Replaying horrific world events or murders can be seen as informational. The warning on “repeating history” is what is used to push this, but informational and historical are different from being used as entertainment. To go back to Hellhounds, I mentioned that just to read those recelections, there was an absolute lack of amusement in my body. In fact, I don’t think I could continue reading if it was not mandatory to the class. However, with the understanding that it is history I feel that the view on reading it for educational purposes is different than that of entertainment. There is a moral way to consume these stories and the most ethical is from the victim themselves. In the case of most murder victims that is not possible, but there are always family members who can be reached out to and others such as witnesses and bystanders who can give an accurate account on just how tragic such an event was. The book Night by Elie Wiesel accounts his trauma and torture from The Holocaust from his own perspective. He talks about how cold the nights were and how many times he thought he was going to die. The abundance of death that he will never be able to forget makes me think that if people knew this is what victims of torture went through would they still find it entertaining? If they heard Elie himself say “twenty more steps. If I was going to kill myself now was the time” maybe they would view the murders of others differently (33). The Holocaust is history, and is not the murders of entertainment this paper is mainly referring to, but it puts into perspective what victims of true crime would say if they were still here. The evil that haunted them until the last moment that people are listening to on their way to work. These stories will be forgotten by listeners when they get out of their cars but Elie says “never shall I forget that night, the first night in camp,that turned my life into one long night seven times sealed. never shall i forget that smoke. Never shall I forget the small faces of the children whose bod-ies i saw transformed into smoke under a silent sky. never shall i forget those flames that consumed my faith for-ever” (34).
The death and evil from such events can be felt from the powerful words the victims themselves get to share. Elie ended his book with the quote “from the depths of the mirror, a corpse was contemplating me. The look in his eyes as he gazed at me has never left me” in which he states that a part of him died in the Holocaust and he will never be the same ever again (115). The same could be said for other victims who can’t tell their side of that. Some random lady is making commentary with another about “how scared she must have been” and people are listening. There is an ethical way to view this content and that is from the perspective of someone who was there and can retell it. Imagine if someone tried to assume the way Elie felt, it would be impossible to know that he wanted to die more than he wanted to be alive, or that he felt dead forever because that important part of the story could only come from him. It would be evil to downplay the emotional level and brutality of Elie’s experience, and that can be related to the same crimes that are documented recently.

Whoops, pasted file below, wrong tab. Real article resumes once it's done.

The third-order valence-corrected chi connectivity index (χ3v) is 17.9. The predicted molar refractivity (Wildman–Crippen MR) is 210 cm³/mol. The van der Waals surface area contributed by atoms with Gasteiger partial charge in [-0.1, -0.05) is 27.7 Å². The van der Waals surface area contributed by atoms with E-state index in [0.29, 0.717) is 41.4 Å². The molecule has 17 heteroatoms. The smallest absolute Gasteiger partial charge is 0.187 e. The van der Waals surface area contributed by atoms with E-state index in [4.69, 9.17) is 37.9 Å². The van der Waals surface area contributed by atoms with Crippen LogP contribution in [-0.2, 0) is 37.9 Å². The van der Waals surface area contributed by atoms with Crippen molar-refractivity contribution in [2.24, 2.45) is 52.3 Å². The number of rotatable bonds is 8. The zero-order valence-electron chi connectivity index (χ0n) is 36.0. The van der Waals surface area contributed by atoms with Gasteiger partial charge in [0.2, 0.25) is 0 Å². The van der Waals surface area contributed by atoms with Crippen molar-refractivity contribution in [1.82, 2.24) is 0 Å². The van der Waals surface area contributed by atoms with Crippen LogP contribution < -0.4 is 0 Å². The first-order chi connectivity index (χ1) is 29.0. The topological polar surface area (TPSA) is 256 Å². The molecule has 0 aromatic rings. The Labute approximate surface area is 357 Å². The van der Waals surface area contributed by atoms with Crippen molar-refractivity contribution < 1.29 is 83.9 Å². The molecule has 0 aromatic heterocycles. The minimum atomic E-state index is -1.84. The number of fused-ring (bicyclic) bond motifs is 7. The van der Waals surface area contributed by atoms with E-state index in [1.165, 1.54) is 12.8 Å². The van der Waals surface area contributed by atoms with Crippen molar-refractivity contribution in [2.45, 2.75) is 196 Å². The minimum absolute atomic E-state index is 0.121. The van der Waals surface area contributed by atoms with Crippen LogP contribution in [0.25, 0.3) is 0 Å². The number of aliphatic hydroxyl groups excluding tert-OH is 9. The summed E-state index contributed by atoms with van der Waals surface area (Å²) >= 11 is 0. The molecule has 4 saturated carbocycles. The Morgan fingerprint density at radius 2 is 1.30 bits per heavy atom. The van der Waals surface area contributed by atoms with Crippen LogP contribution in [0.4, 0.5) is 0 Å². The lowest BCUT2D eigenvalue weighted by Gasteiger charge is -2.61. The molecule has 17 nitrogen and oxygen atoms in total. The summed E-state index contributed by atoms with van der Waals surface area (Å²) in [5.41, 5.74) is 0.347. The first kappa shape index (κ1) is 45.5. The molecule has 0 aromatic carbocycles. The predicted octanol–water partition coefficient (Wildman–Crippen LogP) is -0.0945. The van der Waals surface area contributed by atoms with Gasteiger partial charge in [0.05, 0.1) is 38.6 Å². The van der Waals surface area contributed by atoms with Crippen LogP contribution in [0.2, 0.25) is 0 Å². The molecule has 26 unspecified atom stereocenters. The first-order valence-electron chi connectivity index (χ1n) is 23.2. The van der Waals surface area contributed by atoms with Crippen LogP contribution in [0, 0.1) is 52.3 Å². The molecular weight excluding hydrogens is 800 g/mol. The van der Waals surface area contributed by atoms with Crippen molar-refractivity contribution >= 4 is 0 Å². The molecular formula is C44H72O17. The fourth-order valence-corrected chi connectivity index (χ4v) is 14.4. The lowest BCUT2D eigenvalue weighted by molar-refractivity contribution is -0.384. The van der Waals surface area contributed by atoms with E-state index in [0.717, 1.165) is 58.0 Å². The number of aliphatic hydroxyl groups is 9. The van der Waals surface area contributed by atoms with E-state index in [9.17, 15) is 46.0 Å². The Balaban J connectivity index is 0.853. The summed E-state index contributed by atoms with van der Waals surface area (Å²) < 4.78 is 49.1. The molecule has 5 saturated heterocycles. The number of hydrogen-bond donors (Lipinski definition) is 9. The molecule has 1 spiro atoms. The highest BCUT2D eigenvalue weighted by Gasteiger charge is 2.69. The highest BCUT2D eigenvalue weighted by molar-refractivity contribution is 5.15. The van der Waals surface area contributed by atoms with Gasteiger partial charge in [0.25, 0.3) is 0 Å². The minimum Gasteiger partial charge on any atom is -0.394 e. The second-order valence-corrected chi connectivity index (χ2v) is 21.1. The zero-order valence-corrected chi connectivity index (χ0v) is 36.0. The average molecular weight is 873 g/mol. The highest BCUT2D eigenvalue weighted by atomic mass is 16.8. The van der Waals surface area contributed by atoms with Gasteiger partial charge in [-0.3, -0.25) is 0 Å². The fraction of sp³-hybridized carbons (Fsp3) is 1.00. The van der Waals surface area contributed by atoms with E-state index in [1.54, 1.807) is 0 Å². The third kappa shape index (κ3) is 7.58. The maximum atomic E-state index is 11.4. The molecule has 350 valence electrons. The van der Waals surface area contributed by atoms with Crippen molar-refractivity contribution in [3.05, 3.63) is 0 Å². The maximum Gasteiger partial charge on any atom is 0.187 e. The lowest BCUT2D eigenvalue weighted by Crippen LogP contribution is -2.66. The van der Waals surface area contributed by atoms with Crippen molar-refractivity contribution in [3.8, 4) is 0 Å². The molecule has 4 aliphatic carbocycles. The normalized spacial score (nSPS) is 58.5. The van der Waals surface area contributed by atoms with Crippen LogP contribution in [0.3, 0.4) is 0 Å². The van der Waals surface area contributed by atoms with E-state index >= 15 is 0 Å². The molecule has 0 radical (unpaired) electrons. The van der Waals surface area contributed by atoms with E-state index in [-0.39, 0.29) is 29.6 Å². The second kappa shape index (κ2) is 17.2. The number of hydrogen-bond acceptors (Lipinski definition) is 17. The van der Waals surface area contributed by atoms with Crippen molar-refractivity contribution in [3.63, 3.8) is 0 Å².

Not everyone or everything is intentionally evil. Baron-Cohen proves that to us, but that doesn’t deny the space for inevitable evil in which consuming crime, war, and death are. From Augustine to the present the curiosity of humans will prevail. We will dabble in things that make others uncomfortable and pick our own morals and sides of judgment. The main consensus on the nature of being entertained by someone's death is that it is evil. That doesn’t mean that the person is evil or that they are intentionally acting maliciously, but it doesn't excuse that entertainment in murder is. There are many families of victims who will say that they are uncomfortable about the entertainment being spread of their child's death, or they can’t fathom how people could enjoy it, or in the case of the Dahmer documentary win awards over it. There is a side to evil that only those who felt it can explain, there is no amount of assuming or evidence that could depict just how that person felt while being blown to shreds, shot in school, or raped in the back of an ally. It is almost as if the uncomfortability of evil goes away when it’s given to us in a story telling way. Rather than learning educationally how someones tragic ending went down, we get the sponsor in between episodes asking us to buy a subscription for vitamins. It is certainly a 21st century evil, but that does not diminish the severity or impact of consuming the torture of someone else as entertainment.
“6.” Hellhounds, Dark Horse Comics, 1994.
Augustine. The City of God.
Baron-Cohen, Simon. The Science of Evil: On Empathy and the Origins of Cruelty. Basic Books.
Wiesel, Elie, and Marion Wiesel. Night. Thorndike Press, 2020.